Of course Nike may sell just as many running shoes with or without track athlete sponsorship because relatively few people watch track or road racing anyway. Their money may be better spent convincing people with "studies" published in Runner's World that shoes should be replaced after 200 miles. Didn't it used to be 500? :lol:
          In the sun with a popsicle, everthing is possible

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          • #20
            Originally posted by ExCoastRanger
            Nike's roots are in running and its high-tech running shoes are what keep the company grounded and give it credibility, but if the founder/ceo weren't a former Duck runner I'm not sure its investment in the sport would be so great.
            What happens when he kicks the bucket? Think stockholders will be interested in investing in a sport with (I assume) little return compared to higher profile sports?

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            • #21
              Originally posted by bad hammy
              Originally posted by TrackDaddy
              I'm not sure but Adidas has a very impressive group of athletes under contract and a meet that has top talent every year.
              Two, including Reebok. But I don't think there is really much argument that Nike has been at the forefront of promoting US T&F for quite some time.
              I had forgotten that Adidas owns Reebok until gh mentioned it the other day.

              And Nike owns Converse I believe :?:

              Is it true that more Adidas TRACK athletes are featured in TV ads than Nike TRACK athletes?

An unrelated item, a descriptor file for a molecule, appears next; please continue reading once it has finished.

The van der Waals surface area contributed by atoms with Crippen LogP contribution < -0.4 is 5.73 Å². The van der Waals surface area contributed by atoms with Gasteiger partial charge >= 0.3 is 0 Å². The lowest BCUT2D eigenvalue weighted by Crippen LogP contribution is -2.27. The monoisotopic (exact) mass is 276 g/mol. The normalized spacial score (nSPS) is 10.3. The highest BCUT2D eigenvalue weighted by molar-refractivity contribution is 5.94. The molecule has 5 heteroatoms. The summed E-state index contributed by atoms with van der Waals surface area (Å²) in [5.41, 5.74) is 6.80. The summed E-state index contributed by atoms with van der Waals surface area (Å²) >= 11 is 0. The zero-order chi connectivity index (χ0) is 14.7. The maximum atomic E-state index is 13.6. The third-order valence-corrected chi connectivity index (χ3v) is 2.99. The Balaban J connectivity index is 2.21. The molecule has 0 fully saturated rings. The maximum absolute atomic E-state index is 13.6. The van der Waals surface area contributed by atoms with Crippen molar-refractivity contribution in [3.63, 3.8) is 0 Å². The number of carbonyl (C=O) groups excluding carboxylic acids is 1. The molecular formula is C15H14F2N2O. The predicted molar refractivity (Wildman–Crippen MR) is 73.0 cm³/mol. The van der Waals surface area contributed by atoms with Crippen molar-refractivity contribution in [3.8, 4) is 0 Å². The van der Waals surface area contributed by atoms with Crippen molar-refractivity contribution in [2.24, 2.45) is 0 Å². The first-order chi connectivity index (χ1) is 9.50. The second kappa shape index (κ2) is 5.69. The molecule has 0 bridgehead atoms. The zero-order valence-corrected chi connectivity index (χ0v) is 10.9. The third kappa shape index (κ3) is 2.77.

The fool has said...there is no God. Psa 14

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              • #22
                http://www.dailymail.co.uk/home/moslive ... money.html

                I now run in Converse All Stars to prevent injury.
                In the sun with a popsicle, everthing is possible

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                • #23
                  Originally posted by Run DMC
                  http://www.dailymail.co.uk/home/moslive/article-1170253/The-painful-truth-trainers-Are-expensive-running-shoes-waste-money.html

                  I now run in Converse All Stars to prevent injury.
                  I thought you'd be wearing "My (your) Adidas"
                  The fool has said...there is no God. Psa 14

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                  • #24
                    I thought you'd be wearing "My (your) Adidas"
                    Nice!.

                    I won't stop rockin' (runnin') 'til I retire.
                    In the sun with a popsicle, everthing is possible

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                    • #25
                      Originally posted by Run DMC
                      I thought you'd be wearing "My (your) Adidas"
                      Nice!.

                      I won't stop rockin' (runnin') 'til I retire.
                      "...and since kindergarten you acquired the knowledge...." :wink:

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                      • #26
                        Originally posted by gh
                        ... And Nike is also a monster presence on the roads, adidas not-so-much.
                        But addidas has THE monster on the roads (more distance WRs than addidas?).

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                        • #27
                          has NOTHING to do with how many U.S. athletes are sponsored to what level, trust me.